Jul 23, 2012Lack of rain latest worry for Midwest growers
With headlines dominated by early warmth and spring freezes, growers across parts of the Midwest have yet another concern: Precipitation – or the lack thereof.
As of late June, the National Drought Mitigation Center (NDMC) in Lincoln, Neb., has reported abnormally dry to moderate drought conditions across much of the Midwest.
“We have not gotten any significant amount of rain now for two months,” said Tom Kolasa, owner of K’s Acres in Hillsdale, Mich. “The frost affected us, and now the lack of water. Currently, we do not irrigate much. I think I will be looking for some way of doing that in the future.”
Kolasa grows vegetables, peaches, apples blueberries and raspberries. The lack of water is evident in the small size of this year’s berries, he said. The rest of his produce is pretty thirsty, too.
“I don’t think there will be any huge production from the vegetables, since the plants are stunted already,” he said.
Data from NDMC showed a lack of rainfall across much of Ohio and Indiana. Conditions were too dry in Illinois as well, said Chris Doll, an Extension educator with the University of Illinois.
“Naturally, talk continues about the weather,” Doll said in late June. “Now it is the lack of rain. Two weeks ago, southern Illinois growers reported a 10-inch deficit for 2012, and it has not changed any since then.”
In the southwest corner of Illinois, 0.7 inches of rain was measured during a four-week period from mid-May to mid-June. Non-irrigated plantings of small fruit crops appeared to need water, he said.
“This kind of weather slows uptake of calcium into fruit via the soil solution, so the addition of calcium supplements in cover sprays most likely is needed,” Doll said.” I’ve only seen that a couple of times during extended droughts.
“Small crops definitely needed supplemental water.”
What caused the drought?
A stalled frontal across the Gulf Coast and a series of Pacific storm systems produced unseasonably heavy rains in the Southeast and Northwest, while dry and warm weather in the Midwest accelerated drought conditions from Colorado to Indiana, according to NDMC.
Even with periods of heavy rainfall occurring sporadically in mid-June, widespread deterioration occurred due to the continued subnormal precipitation, higher temperatures and lack of water during the critical period when crops emerge. NDMC expanded its drought zone to cover all of Illinois, most of Indiana, southern Michigan and northern Ohio. By mid-June, only 25 to 50 percent of normal rainfall fell on the region, causing 2- to 6-inch deficits in the water needed by plants.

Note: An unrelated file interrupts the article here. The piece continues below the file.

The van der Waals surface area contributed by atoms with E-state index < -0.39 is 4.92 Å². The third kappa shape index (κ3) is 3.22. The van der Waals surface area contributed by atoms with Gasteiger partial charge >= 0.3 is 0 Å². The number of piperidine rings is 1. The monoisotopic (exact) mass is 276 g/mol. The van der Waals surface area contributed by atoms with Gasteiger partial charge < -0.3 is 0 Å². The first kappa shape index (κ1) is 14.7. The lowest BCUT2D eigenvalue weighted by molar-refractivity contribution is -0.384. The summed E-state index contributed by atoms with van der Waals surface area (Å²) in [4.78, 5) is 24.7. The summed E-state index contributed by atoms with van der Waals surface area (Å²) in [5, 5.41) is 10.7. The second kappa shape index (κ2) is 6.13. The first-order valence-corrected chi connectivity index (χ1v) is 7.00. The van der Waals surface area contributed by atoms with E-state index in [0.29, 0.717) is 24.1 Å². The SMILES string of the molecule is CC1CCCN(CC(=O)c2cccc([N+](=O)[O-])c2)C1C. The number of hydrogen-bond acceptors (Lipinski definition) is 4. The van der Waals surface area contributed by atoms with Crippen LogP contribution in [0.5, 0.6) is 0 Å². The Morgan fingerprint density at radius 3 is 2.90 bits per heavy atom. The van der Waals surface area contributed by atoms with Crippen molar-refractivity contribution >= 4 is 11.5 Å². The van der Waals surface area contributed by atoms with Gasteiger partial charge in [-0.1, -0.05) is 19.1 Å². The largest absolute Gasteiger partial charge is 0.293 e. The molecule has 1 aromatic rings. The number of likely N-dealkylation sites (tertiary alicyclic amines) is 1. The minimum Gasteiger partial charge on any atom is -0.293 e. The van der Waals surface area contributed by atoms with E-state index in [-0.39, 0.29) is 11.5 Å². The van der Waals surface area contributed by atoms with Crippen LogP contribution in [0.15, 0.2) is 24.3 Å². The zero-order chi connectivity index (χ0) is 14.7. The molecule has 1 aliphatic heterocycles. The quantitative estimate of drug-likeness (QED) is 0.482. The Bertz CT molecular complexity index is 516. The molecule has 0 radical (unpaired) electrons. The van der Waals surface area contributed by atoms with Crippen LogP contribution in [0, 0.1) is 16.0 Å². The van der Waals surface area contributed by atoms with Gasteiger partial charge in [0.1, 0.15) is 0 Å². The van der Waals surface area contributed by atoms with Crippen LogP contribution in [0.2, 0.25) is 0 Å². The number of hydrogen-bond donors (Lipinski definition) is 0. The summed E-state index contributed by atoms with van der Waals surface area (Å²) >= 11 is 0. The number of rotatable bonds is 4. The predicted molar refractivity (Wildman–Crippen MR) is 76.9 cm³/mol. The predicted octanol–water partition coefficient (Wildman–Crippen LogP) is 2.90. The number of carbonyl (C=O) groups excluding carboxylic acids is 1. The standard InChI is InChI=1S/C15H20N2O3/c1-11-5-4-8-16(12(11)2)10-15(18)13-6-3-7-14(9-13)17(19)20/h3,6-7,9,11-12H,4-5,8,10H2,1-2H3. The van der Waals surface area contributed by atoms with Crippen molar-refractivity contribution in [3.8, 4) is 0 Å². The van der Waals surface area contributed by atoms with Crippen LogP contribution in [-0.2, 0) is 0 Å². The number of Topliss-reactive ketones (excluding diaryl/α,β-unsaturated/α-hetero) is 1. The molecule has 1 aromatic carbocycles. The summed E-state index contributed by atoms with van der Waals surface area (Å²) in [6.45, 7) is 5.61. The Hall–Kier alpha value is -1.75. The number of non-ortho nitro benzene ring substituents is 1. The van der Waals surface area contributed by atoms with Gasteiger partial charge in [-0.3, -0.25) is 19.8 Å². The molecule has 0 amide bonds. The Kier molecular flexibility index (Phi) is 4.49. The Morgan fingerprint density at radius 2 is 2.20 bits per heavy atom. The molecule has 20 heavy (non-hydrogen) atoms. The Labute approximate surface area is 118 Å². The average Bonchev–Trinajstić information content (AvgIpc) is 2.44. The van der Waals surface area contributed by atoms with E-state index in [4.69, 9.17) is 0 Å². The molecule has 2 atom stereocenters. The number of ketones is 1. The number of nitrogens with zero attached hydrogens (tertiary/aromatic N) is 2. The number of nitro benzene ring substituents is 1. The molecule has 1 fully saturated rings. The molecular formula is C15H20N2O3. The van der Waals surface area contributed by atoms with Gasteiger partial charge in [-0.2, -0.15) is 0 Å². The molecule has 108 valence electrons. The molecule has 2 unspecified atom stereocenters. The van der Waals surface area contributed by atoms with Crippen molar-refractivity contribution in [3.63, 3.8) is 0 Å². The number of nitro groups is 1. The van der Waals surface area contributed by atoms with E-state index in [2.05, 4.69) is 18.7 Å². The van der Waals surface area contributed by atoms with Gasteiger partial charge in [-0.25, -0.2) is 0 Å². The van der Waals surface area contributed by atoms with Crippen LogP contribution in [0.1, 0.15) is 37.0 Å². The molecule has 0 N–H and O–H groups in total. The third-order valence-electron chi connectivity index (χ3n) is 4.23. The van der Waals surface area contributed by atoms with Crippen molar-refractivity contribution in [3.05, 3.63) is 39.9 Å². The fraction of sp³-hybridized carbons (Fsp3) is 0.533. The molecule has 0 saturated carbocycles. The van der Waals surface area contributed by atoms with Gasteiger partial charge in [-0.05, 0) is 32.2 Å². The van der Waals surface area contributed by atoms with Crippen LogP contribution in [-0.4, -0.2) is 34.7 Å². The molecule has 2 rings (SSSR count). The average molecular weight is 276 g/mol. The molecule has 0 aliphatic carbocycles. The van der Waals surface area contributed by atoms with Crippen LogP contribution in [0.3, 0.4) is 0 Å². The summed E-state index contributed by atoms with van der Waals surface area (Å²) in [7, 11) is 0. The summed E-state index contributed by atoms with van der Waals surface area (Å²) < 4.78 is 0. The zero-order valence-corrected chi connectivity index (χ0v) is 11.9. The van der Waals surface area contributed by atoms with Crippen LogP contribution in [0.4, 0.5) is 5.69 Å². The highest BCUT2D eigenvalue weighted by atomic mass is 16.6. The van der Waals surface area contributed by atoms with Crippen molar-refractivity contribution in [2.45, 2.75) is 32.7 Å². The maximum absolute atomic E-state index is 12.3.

Wet in Minnesota
Minnesota growers recently made news for the opposite problem. They had too much rain, too fast. Over 8 inches of rain fell in a 24-hour period June 14. The flooding forced the Minnesota Department of Agriculture (MDA) to issue a statement against consuming any produce affected by floodwaters.
“Any edible produce that has been exposed to these waters should be considered adulterated and unfit for human consumption, said Heidi Kassenborg, Food Inspection Division director at MDA. “Farmers are ultimately responsible for the condition of the crops they market, and the top priority must be ensuring the integrity of the food supply.”
In June, Dayna Burtness, owner of the Laughing Loon Farm in Northfield, Minn., used her farm’s website to describe the devastation that a massive rain and hail storm wreaked on her vegetable crops.
Roughly one-third of Burtness’ farm washed away when it was hit with more than 8 inches of rain over several hours June 14. Lost were the majority of her peppers, half the eggplant and many beds of beans, beets, spring mix, spinach and more. The ensuing flood also destroyed many transplants, equipment and materials. Three days later, golf ball-sized hail severely damaged what was left of the crop, she wrote.
“I'm expecting a $20,000 to $30,000 loss in revenue, both from destroyed plants and lower yields from damaged plants,” Burtness said. “Farmer friends far and wide have been donating transplants, and I've received over 50 donations from friends of the farm, which will help us repurchase some of the thousands of dollars of materials and equipment that were damaged. It's a huge blow for a beginning farmer!”